Data defines the model by dint of genetic programming, producing the best decile table.

Data Mining: An Ill-defined Concept
Bruce Ratner, Ph.D. 

The term Data Mining is an ill-defined concept in statistics and related disciplines. Before the late 1970s/early 1980s, statisticians had known about data mining for a long time, albeit under various names such as data fishing, snooping, and dredging, and most disparaging “ransacking” the data. Because any discovery process inherently exploits the data, producing spurious findings, statisticians did not view data mining in a positive light. A concept is well-defined when its definition specifies the concept – an idea that includes all that is characteristically associated with or suggested by the concept – in an unambiguous way along with its unique value. I performed a world-wide-web search for “definition of data mining.” Based on the search results, discussed below, I declare that data mining is not a well-defined concept. Data mining is in a state of helter skelter: [1] Entry-to-mid level data miners are in a quandary as to which definition to use, and practiced data miners produce research, from which there are nil meta-analyses of data-mining based studies. I conclude that either a singular definition for multi-disciplines or a multitude of discipline-specific definitions of data mining is long over due.

Today’s data mining is a high-concept: having elements of fast action in its development, glamour as it stirs the imagination for the unconventional and unexpected, and a mystic that appeals to a wide audience that knows curiosity feeds human thought. I googled “definition of data mining” and received a gross (vis--vis net) number of 232,000 definitions! (Curiously, one of the entries was “Data mining is derogatory … ”) To have a sound working assumption for the task at hand, I netted the “gross” google-number to 2,320. (This netting in and of itself coincidentally reflects that the definition of google’s search engine optimization is also ill-defined.) Suffice it to say that data mining is an ill-defined concept, as 2,320 definitions are clearly not needed to unambiguously explain the concept. Unprecedentedly, the data mining concept early on (circa 1970s/early 1980s) did not have, and currrently does not have the scholarly cause to take form. I conclude that data mining is an ill-defined concept. And, I declare that the net number of definitions suggests there are discipline-specific data mining definitions; but how many are there: 18, 36, 54, … ? [2] Regardless of an agreed number of disciplines, 2,320 divided by the “agreed-number” presents data mining proper or data mining discipline-specific as an ill-defined concept.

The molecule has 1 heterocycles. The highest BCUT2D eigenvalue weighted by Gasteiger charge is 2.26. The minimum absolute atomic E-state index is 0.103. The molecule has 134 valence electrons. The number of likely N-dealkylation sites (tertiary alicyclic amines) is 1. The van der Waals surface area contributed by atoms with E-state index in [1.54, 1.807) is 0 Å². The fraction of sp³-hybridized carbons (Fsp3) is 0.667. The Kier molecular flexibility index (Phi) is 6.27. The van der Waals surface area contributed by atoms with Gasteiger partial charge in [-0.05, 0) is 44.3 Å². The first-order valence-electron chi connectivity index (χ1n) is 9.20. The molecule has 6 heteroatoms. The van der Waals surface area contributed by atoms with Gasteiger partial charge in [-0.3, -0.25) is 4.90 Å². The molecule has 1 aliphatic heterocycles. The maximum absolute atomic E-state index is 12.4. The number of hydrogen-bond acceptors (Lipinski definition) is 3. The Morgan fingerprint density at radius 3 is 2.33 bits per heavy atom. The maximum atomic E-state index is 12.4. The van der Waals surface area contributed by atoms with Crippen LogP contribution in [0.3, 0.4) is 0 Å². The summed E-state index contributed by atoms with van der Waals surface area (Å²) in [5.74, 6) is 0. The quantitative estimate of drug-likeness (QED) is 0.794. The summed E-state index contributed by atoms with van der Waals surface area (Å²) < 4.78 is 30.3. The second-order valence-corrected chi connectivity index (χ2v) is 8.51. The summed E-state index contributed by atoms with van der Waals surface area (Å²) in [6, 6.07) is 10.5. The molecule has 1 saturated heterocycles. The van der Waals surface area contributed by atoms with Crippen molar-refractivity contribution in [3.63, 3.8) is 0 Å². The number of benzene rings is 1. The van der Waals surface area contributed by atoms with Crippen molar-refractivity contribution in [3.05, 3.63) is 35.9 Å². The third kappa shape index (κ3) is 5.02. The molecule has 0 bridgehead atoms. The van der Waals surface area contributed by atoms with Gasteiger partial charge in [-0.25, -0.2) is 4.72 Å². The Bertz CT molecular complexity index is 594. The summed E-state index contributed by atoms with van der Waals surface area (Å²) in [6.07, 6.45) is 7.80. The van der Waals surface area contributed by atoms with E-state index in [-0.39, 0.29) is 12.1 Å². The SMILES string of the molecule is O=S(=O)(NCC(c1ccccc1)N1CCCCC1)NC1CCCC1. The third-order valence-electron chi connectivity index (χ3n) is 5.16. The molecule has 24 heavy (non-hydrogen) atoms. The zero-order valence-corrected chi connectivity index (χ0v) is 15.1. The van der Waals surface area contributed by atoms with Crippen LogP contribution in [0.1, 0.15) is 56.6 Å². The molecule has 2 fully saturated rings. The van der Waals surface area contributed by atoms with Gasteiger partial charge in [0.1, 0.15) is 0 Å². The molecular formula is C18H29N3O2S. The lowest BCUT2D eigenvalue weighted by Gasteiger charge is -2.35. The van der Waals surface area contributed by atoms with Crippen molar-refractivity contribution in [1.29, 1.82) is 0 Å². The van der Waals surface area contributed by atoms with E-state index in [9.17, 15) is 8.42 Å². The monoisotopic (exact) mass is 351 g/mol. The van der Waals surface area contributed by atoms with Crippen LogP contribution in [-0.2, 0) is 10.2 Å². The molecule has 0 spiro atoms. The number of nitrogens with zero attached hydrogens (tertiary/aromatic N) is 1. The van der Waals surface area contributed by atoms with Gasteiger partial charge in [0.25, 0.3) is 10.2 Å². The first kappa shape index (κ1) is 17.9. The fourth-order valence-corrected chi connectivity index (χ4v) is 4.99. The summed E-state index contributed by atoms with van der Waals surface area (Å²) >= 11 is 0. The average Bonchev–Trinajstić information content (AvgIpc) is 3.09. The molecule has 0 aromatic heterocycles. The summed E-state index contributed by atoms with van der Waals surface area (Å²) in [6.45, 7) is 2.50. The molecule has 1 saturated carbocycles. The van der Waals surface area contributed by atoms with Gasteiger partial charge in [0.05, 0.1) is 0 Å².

To the seemingly incapable problem of developing a well-defined definition of data mining, I would like to add entry # 2,321: Statistics Definition of Data Mining:

Today, statisticians accept data mining only if it embodies Tukey’s EDA Paradigm. [3, 4] They define data mining as any process that finds unexpected structures in data and uses the EDA framework to insure that the process explores the data, not exploits it. See Figure 1.1. Note the word “unexpected,” which suggests that the process is exploratory, rather than a confirmation that an expected structure has been. By finding what one expects to find, there is no longer uncertainty as to the existence of the structure. Statisticians are mindful of the inherent nature of data mining and try to make adjustments to minimize the number of spurious structures identified. In data mining the statistician has no explicit analytical adjustments available, only the implicit adjustments affected by using the EDA paradigm itself.


Want to email me?

  • To share your defintion of data mining, entry # 2,322, email me.
  • For copy of Tukey’s EDA Paradigm, email me.
If you are interested in data mining software – the GenIQ Model© – based on my data mining definition, please go to: .  



1. Helter Skelter from the Beatles’ song Helter Skelter from their 1968 album The Beatles is the “right word.” [1a]
1a. “The difference between the ‘right word’ and the ‘almost the right word’ is the difference between lightening and the lightening-bug.” Samuel Langhorne Clemens (1835 – 1910), better known as Mark Twain.
2. The numbers form a gematria sequence, starting with 18 (meaning life).
3. Tukey, J.W., The Exploratory Data Analysis, Addison-Wesley, Reading, MA, 1977, All Chapters.
4. Ratner, B., Statistical Modeling and Analysis for Database Marketing: Effective Techniques for Mining Big Data, CRC Press, Boca Raton, 2003, Chapter 1.   

For more information about this article, call Bruce Ratner at 516.791.3544 or 1 800 DM STAT-1; or e-mail at
Sign-up for a free GenIQ webcast: Click here.